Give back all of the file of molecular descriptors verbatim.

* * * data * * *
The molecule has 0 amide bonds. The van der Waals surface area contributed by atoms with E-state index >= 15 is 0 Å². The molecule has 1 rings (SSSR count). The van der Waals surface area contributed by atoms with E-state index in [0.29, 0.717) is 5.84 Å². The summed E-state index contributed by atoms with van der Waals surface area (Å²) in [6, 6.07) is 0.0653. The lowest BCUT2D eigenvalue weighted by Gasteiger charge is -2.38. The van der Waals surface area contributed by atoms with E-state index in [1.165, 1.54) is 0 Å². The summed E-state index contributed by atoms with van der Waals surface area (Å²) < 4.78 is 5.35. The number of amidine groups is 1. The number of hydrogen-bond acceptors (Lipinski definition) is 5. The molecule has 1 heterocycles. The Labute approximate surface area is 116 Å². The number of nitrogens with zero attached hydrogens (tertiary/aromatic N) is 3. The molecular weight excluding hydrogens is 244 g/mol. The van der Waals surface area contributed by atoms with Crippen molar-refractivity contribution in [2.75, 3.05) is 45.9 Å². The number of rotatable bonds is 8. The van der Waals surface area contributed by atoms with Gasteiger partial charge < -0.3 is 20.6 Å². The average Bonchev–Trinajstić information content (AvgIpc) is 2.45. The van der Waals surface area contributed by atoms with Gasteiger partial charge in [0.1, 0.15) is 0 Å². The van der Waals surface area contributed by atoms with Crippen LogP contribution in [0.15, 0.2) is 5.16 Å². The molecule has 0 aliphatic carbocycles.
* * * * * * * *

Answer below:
The molecule has 0 amide bonds. The van der Waals surface area contributed by atoms with E-state index >= 15 is 0 Å². The molecule has 1 rings (SSSR count). The van der Waals surface area contributed by atoms with E-state index in [0.29, 0.717) is 5.84 Å². The summed E-state index contributed by atoms with van der Waals surface area (Å²) in [6, 6.07) is 0.0653. The lowest BCUT2D eigenvalue weighted by Gasteiger charge is -2.38. The van der Waals surface area contributed by atoms with E-state index in [1.165, 1.54) is 0 Å². The summed E-state index contributed by atoms with van der Waals surface area (Å²) < 4.78 is 5.35. The number of amidine groups is 1. The number of hydrogen-bond acceptors (Lipinski definition) is 5. The molecule has 1 heterocycles. The Labute approximate surface area is 116 Å². The number of nitrogens with zero attached hydrogens (tertiary/aromatic N) is 3. The molecular weight excluding hydrogens is 244 g/mol. The van der Waals surface area contributed by atoms with Crippen molar-refractivity contribution in [2.75, 3.05) is 45.9 Å². The number of rotatable bonds is 8. The van der Waals surface area contributed by atoms with Gasteiger partial charge < -0.3 is 20.6 Å². The average Bonchev–Trinajstić information content (AvgIpc) is 2.45. The van der Waals surface area contributed by atoms with Gasteiger partial charge in [0.1, 0.15) is 0 Å². The van der Waals surface area contributed by atoms with Crippen LogP contribution in [0.15, 0.2) is 5.16 Å². The molecule has 0 aliphatic carbocycles.